It’s a sedate party, I admit. But the canapes are delish.
There are two themes to this fairly open thread: How I Came to Be Me and Your Favorite Posts
It’s funny, but way back when I began typing little theories about human behavior into my graphing calculator during highschool math, I had no idea that the whole topic matter was taboo. Actually, I didn’t even believe in evolution back then–at least, I was pretty sure that evolution was a thing that Christians were not supposed to believe in. Nebraska Man and all that, you know. So I didn’t think of my theories as having anything to do with evolution, just “things that made sense.”
I remember one of them, on the symbolic/physical importance of sharing food among friends. For me to take some of my food and give it to you both helps ensure your continued existence, and decreases my my chances of existing. To give a friend a french fry or cookie from one’s own lunch tray was a sign of valuing the friend’s life enough to be willing to risk a threat to one’s own life to help the friend. This was the symbolism, I wrote, underneath both the importance of ritual food sharing with strangers–bread and salt in Russia, the inviting of people to tea or dinner–and more elevatedly, Eucharistic communion itself: the giving of Christ’s literal life, blood and body in the breaking of bread and giving of it to his disciples, ensuring their lives continued by ending his own.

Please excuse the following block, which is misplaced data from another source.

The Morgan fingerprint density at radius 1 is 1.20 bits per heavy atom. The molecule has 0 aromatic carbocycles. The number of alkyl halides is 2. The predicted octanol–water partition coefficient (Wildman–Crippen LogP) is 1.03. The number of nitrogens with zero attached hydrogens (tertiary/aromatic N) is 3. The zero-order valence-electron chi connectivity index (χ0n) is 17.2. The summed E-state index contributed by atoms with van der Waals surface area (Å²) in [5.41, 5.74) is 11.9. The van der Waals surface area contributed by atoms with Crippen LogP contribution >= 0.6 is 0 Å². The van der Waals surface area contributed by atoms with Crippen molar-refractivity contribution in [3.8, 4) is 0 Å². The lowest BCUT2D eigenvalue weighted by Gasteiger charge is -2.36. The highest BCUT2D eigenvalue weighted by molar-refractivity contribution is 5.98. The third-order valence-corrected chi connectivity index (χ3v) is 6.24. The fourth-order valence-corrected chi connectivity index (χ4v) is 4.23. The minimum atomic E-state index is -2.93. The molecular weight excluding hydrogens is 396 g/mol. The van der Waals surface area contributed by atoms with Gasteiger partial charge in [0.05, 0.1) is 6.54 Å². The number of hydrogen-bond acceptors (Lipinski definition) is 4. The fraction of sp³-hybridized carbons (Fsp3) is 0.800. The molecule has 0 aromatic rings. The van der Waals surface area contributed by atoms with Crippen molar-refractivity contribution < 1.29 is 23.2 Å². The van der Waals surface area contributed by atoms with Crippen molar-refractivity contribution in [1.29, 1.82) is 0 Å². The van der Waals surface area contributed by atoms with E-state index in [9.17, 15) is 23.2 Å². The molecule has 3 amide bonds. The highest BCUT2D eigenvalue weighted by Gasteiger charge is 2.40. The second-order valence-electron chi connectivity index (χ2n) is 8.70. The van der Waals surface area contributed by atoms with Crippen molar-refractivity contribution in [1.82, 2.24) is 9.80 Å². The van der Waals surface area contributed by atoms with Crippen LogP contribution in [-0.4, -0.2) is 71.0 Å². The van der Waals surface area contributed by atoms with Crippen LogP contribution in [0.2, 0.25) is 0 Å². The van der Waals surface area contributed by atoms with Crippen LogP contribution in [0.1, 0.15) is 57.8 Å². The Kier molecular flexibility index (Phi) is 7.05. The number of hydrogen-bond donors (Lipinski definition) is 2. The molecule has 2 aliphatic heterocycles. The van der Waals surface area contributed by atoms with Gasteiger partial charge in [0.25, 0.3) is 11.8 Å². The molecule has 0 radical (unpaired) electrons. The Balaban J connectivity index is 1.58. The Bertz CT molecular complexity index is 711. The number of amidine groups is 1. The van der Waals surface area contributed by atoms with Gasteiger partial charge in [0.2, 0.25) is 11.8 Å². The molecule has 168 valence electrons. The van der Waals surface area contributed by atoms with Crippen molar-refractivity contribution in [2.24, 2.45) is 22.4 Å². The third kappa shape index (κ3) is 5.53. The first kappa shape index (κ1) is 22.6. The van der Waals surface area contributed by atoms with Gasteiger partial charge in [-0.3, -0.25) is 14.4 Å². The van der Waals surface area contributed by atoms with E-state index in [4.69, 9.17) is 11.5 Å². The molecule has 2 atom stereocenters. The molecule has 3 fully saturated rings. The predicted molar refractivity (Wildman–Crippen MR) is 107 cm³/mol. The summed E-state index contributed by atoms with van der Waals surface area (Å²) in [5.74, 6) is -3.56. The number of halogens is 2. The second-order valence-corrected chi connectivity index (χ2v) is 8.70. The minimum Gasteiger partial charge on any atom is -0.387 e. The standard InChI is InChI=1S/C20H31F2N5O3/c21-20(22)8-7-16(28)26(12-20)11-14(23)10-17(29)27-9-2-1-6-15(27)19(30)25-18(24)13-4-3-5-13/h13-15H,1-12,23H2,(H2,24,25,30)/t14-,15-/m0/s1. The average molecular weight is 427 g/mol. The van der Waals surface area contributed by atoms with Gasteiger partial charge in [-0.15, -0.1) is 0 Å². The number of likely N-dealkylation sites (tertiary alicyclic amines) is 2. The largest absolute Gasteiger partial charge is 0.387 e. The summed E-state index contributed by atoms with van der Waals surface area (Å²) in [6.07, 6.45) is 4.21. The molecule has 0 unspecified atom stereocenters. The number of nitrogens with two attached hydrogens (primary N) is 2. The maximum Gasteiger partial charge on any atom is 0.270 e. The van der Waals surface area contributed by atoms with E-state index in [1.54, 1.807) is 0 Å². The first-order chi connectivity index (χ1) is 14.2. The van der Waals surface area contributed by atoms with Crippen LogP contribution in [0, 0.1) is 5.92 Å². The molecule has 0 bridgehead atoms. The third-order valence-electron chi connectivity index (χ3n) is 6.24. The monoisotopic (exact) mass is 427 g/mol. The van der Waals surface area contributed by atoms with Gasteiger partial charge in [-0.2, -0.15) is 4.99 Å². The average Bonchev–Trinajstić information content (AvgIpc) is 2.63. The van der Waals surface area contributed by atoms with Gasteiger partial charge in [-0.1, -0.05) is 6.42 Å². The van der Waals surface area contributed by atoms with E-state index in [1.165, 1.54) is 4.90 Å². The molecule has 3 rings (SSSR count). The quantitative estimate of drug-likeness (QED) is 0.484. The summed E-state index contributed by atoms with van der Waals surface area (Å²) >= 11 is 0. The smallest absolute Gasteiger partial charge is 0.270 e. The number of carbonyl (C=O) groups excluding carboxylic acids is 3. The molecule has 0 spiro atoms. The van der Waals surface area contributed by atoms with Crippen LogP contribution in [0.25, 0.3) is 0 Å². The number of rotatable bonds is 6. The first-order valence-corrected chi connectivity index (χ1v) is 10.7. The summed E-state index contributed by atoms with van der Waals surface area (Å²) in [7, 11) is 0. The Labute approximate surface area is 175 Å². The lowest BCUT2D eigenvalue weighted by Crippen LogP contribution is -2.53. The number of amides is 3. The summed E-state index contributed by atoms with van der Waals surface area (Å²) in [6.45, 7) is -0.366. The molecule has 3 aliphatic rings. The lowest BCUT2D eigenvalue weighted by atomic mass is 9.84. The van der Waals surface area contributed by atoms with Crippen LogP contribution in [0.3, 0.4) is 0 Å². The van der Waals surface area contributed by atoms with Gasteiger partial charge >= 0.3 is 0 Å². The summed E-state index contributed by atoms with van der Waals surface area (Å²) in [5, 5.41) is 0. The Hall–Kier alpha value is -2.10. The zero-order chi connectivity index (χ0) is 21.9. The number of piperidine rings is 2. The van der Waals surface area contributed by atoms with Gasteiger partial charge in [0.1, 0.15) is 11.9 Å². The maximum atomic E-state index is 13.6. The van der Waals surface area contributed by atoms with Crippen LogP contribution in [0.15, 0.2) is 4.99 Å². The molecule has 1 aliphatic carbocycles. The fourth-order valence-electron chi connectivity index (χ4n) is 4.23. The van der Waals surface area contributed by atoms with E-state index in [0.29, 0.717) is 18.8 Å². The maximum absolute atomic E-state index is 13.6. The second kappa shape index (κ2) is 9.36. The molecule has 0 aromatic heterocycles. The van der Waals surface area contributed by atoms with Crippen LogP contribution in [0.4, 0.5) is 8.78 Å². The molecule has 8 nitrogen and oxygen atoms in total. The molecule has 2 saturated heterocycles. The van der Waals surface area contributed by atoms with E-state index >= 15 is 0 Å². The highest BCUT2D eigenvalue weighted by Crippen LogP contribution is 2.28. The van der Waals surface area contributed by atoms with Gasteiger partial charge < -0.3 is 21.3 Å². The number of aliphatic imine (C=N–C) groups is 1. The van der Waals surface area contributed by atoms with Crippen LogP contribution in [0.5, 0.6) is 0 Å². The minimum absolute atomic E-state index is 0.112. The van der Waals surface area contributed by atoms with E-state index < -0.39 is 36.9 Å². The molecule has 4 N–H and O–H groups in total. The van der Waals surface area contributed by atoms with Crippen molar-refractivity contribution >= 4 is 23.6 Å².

Years later, when highschool days had largely faded from my mind, I was reminded rather vividly of this essay when a new Jewish friend promptly escorted me to their home and set out a kosher dinner, a good portion of which was bread.
Since this is my party, help yourself to the metaphorical bread and salt, wine and cheese. Or coffee, if you prefer.
But back to our story. I somehow passed highschool bio and got into college, despite being more or less a Creationist, where I did all of the normal college things. Alas, college is wasted on the young. Eventually I read a book on human evolution and decided that the book sounded a lot more sensible than that anti-evolution video they’d shown us once in Sunday School. The last chapter of the book–sadly, I no longer remember the title–wasn’t about bones and teeth and people trying to figure out which skeletons were hoaxes, but the evolution of human families in which grandparents exist. Now, sure, all that business about australopithecines sounded reasonable enough, but that last chapter blew me away: a complex emergent behavior / idea-thing like a family could also have been created by evolutionary adaptation.